Library OpenApi Overview About these APIs Architecture Authentication Error Responses Locating a Server Sessions Design Guides Guides and Hints Examples Pricing for Websites Accepting Vouchers PreAuth Payment Replication Common Apis The most used APIs Create New Sale Payment Completion Multiple Locations Delivery Addresses Create New Sale v2 Customers Locations Products Staff WebHooks eCommerce Apis These APIs are often used with eCommerce website integrations Get Pricing Card Inquiry Report & Analysis Grouped or analysed report data. Typically used to build reports and dashboards Today Login Access Pinboard ReportRequest Advanced Information More indepth information Caller Handling HTTP Protocol Bulk Data Downloads Document Uploading RetailConfig Under Development Details of APIs that will be available shortly. Documentation provided is for early adopters Get Receipt

About the Fieldpine OpenApi interface

Base Paths

Each retailer using Fieldpine is allocated a unique 4 digit number called their 'RmSystem'. If you are calling OpenApi to a Fieldpine server you will need to change your base path to include this number.

For example, the normal BasePath might be

however the same call made to would be
You can include the RmSystem value in all requests if you wish.

The OpenAPI is case insensitive for API requests, including both paths and query parameters. Response formats are always returned using the same casing. Exceptions to this will be clearly documented within the individual API.

API versioning is controlled using the BasePath. /OpenApi2_xyz means the request is using Version 2 of the API definition.

HTTP Verbs

GET Responses confirm to current OpenAPI requirements.

DELETE Responses confirm to current OpenAPI requirements, however, not all functions have delete calls as this is a "system of record" and information cannot be destroyed (GDPR aside). Some DELETE operations are internally "hide from user view unless absolutely required", however eLink takes care of this implementation detail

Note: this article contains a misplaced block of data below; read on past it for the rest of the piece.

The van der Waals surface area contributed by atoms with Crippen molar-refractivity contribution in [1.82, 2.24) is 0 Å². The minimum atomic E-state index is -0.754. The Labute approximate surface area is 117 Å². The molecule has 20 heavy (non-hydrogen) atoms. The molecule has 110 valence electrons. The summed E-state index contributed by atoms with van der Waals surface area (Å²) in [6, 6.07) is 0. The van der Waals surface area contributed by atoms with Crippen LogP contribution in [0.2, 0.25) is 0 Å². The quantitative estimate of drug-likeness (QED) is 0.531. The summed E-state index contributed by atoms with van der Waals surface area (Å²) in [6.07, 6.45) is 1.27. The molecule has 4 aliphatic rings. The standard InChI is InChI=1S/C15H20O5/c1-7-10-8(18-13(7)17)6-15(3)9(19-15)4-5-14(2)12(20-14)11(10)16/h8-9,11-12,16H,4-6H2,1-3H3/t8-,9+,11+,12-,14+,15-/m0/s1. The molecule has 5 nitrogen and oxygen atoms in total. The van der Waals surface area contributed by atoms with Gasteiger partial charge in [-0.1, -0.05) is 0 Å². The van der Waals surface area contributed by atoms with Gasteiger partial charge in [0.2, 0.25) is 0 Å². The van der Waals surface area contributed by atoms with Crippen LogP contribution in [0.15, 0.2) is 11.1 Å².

POST A POST operation to us is an Insert or an Edit, aka upsert

  • If you provide the ID key for the record and it exists, it will be editted.
  • If you provide the ID key and it does not exist we will attempt to insert a new record with that value.
  • If you do not provide an ID key, we treat this as an insert and generate a new ID key value

The eLink API, which OpenAPI uses internally, provides idempotent versions of POST already, so if you send EXACTLY the same information multiple times, we will only do it once. This can make your retry logic very simple - just send it multiple times - as we will de-duplicate requests.

PUT Internally, we convert these to POST/upsert operations. There are not many PUT functions defined in the documentation as it would simply clutter the documentation. The big advantage of PUT for other applications is that it is idempotent, however our POST calls offer this as well. You may send PUT requests instead of POST if you wish, the structure is identical.

A PUT request that does not include values for fields, will not change those fields. You must explicitly zero fields. Primarily this is because the version of the record you GET might be a subset of fields in the complete record.